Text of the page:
Movies in Theaters on Friday, August 12, 2011
This weekend proves that Death will never die as we're treated to yet another installment in the gruesome and occasionally brilliant Final Destination franchise, with the various electrocutions, impalements and other macabre derring-do offered up in gross-out 3D. You also get Jesse Eisenberg following up his Oscar nomination for The Social Network with a lead role in yet another R-rated summer comedy and Emma Stone oh so nobly exposing Southern racism (gasp!) in The Help. That's quite an eclectic mix -- which one will get your dollar(s)?
The original Final Destination remains the ultimate portrait of existential panic, a pretty smart film disguised as an exploitation flick, but by Final Destination 2, any and all, well, thoughts were put aside in favor of simply delivering a series of increasingly outrageous, gruesome -- and, yes, quite ingenious -- death scenes. The "plots" and characters of each subsequent sequel have gotten more and more forgettable; the individual installments are made distinct simply by quick visual references such as "the one with the tanning bed" (Final Destination 3) or "the one where the guy got sucked into the pool drain" (The Final Destination, aka FD4). Which brings us to the fifth installment, which, like its immediate predecessor, delivers all the guts and glory in 3D -- judging from the trailer, this one went all-out with the sheer lunacy of it all... which is saying something, 'cause that's how we felt about the last one… and the one before that… and the one before that. We're especially looking forward to what will probably later be referred to as "the eye exam scene" and the triumphant return of Tony Todd as the creepy coroner, Bludworth, in his first on-screen appearance since FD2 (he provided the voice of the demonic roller coaster in FD3).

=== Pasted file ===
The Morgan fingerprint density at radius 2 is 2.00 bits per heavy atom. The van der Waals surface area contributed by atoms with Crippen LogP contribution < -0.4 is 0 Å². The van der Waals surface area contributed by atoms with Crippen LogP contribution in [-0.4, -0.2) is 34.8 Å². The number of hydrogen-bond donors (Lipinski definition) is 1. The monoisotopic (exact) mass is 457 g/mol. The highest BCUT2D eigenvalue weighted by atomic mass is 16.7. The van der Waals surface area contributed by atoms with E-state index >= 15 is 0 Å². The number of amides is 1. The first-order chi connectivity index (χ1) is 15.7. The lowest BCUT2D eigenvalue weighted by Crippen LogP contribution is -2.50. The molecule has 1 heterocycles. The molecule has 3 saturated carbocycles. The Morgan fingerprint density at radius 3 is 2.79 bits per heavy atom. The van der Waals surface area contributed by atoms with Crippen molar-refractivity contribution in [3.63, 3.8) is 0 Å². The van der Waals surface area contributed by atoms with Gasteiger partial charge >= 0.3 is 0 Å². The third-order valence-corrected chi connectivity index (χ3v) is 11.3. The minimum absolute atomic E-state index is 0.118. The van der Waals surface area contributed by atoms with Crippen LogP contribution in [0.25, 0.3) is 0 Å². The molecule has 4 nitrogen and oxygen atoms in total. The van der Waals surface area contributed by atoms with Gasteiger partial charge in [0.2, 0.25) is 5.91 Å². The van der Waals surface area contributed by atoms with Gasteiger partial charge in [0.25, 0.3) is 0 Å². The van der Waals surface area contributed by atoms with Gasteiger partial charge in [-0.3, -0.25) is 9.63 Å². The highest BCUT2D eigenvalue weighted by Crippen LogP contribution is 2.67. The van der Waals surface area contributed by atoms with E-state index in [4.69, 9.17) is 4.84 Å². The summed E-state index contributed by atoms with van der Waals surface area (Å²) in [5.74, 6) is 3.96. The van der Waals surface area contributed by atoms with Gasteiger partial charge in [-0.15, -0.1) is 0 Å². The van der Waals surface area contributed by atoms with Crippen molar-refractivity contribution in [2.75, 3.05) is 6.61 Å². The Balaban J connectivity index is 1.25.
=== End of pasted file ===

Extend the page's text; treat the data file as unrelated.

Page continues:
Jesse Eisenberg is a pizza delivery boy, Aziz Ansari is a schoolteacher, and somehow these two best friends get involved with a plan to rob a bank hatched by two fledgling and none too bright criminals (Danny McBride and Nick Swardson) in director Ruben Fleischer's follow-up to the delightful Zombieland. The trailer makes it look like the hijinks come fast and nonstop in this latest entry in the summer's seemingly endless lineup of raunchy R-rated comedies; in fact, the 83-minute running time has us thinking that it might be rushing for for the finish line (for better and worse) from the first frame. Even if its pacing might end up being a bit too madcap and hectic, 30 Minutes or Less will no doubt be packed to the gills with laughs, with Eisenberg and Ansari perhaps making a bid as the most neurotic and twitchy odd couple ever. Bonus: Fred Ward, a wonderful badass actor we definitely don't get to see enough of these days, plays "The Major," who looks to be either McBride's or Swardson's no-nonsense father. He's probably completely doomed, too.
Another super-sincere yet infuriatingly one-sided cinematic essay about racism and how much we can learn from each other if we just realize that we're really all the same, The Help looks earnest (and naive) to the point of being, well, intolerable, with Emma Stone playing a recent college graduate who returns to her Southern hometown and begins to shake things up when she starts interviewing her neighborhood's surprisingly candid maids. This is the kind of movie where cruel and brazenly racist Southern belles (like Bryce Dallas Howard's character) are humiliated by the suddenly empowered and defiant wit and wisdom of their employees, moments sure to inspire cheers and "Oh no she di'int!" from audiences who fall for this kind of manipulative crap disguised as an "important film." Anyway, once again Hollywood filters the black experience through the white experience with pretty (and completely unrealistic) art direction and cardboard stereotypes -- if you thought The Blind Side was offensive, this one might actually drive you to madness.